Perhaps the solar eclipse excitement has come and gone for many of you, but this past week has certainly been the culmination of a lot of anticipation for a lot people so I wanted to stay in that theme for a little longer and commemorate this extraordinary event with a story bundle.
I couldn’t find any stories on the subject of an eclipse itself. However, all the way back to antiquity man has seen celestial events as signals from the gods, and often a death omen. That lead me to look up two pieces; one featuring the greek gods (who are the patrons of meting out of misery onto humankind), and a story about the dead affecting the living. There’s not a lot of coherence between these two stories as a pair but individually they’re excellent, and we have free some bonus material to offer as a companion to the these too. Let’s get to it!
The first is Ixion In Heaven by Benjamin Disraeli, the Earl of Beaconsfield. Disraeli was a 19th century writer and twice prime minister of Britain, and the only PM of jewish birth. In Ixion in Heaven he retold the greek myth about Ixion, the king of Thessaly, and what happens to him when he takes his motto ‘Adventure is for the adventurous’ to the max and attempts to seduce the queen of the greek gods, Hera.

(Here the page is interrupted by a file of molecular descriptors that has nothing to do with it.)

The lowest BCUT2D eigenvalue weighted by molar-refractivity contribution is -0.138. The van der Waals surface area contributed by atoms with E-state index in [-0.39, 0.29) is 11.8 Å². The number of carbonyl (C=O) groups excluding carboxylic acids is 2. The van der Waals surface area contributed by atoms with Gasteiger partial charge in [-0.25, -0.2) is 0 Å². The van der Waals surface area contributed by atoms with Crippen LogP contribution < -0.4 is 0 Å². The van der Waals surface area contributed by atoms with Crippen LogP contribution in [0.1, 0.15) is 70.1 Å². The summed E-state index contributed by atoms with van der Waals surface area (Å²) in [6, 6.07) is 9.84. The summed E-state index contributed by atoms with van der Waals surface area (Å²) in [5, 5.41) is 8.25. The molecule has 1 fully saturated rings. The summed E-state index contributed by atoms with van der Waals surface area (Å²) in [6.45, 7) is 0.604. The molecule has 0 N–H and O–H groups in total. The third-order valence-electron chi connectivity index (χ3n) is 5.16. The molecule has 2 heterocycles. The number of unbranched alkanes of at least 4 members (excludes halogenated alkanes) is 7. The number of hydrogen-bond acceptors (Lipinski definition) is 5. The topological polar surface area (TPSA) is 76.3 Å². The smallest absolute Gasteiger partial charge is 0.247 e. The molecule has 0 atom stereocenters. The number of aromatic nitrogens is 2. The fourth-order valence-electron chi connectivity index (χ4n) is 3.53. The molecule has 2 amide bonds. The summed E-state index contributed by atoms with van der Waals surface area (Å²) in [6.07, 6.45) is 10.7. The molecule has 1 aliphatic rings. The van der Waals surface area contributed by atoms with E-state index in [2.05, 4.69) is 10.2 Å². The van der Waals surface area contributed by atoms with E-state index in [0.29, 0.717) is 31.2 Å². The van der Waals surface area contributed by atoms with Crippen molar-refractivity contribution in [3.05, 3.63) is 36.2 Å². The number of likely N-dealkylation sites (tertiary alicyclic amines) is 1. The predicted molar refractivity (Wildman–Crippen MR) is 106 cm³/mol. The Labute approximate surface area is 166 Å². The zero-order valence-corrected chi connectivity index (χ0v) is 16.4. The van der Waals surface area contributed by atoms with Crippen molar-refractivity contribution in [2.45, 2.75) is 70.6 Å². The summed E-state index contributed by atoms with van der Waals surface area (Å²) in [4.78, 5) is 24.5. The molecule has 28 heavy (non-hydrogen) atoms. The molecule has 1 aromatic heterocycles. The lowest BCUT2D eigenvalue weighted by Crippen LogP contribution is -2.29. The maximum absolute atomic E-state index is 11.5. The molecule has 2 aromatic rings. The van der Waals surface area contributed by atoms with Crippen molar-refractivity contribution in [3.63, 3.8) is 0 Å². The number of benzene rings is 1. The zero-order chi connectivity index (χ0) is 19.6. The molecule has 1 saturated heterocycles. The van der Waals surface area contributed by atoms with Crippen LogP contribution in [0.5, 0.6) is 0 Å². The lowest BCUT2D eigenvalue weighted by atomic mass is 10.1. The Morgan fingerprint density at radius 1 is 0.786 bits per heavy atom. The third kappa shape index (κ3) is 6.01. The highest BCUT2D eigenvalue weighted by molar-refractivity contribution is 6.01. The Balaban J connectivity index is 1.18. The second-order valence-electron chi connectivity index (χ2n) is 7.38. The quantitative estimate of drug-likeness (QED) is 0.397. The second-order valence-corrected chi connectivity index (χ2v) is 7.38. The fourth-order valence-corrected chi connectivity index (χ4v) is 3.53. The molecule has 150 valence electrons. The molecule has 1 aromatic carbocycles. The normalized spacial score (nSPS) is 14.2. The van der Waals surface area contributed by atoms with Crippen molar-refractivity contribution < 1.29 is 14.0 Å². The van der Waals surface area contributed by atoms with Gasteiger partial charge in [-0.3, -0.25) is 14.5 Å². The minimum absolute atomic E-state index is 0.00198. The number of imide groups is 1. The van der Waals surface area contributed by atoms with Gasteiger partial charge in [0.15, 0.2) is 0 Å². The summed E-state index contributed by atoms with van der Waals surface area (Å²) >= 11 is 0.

The second is The Dead Are Silent by Arthur Schnitzler, who was a 20th century Austrian playwright and author. The Dead Are Silent, one of Schnitzler’s, lesser known short stories is a piece about skeletons in the closet and guilt affect interpersonal relationships.
We’ve found some great companion content for these stories!
Ixion In Heaven by Benjamin Disraeli is featured as an audiobook on YouTube by Short Story Café.
And there’s also a short film made as a student project based on The Dead Are Silent by Arthur Schnitzler
Hope you enjoy!
These stories were sourced from Project Gutenberg, the volunteer effort to digitize and archive cultural works:
Ixion In Heaven by Benjamin Disraeli, Earl of Beaconsfield.
The Dead Are Silent by Arthur Schnitzler.
Have you ever experienced a bad omen, or don’t you believe in them? Let us know in the comments!
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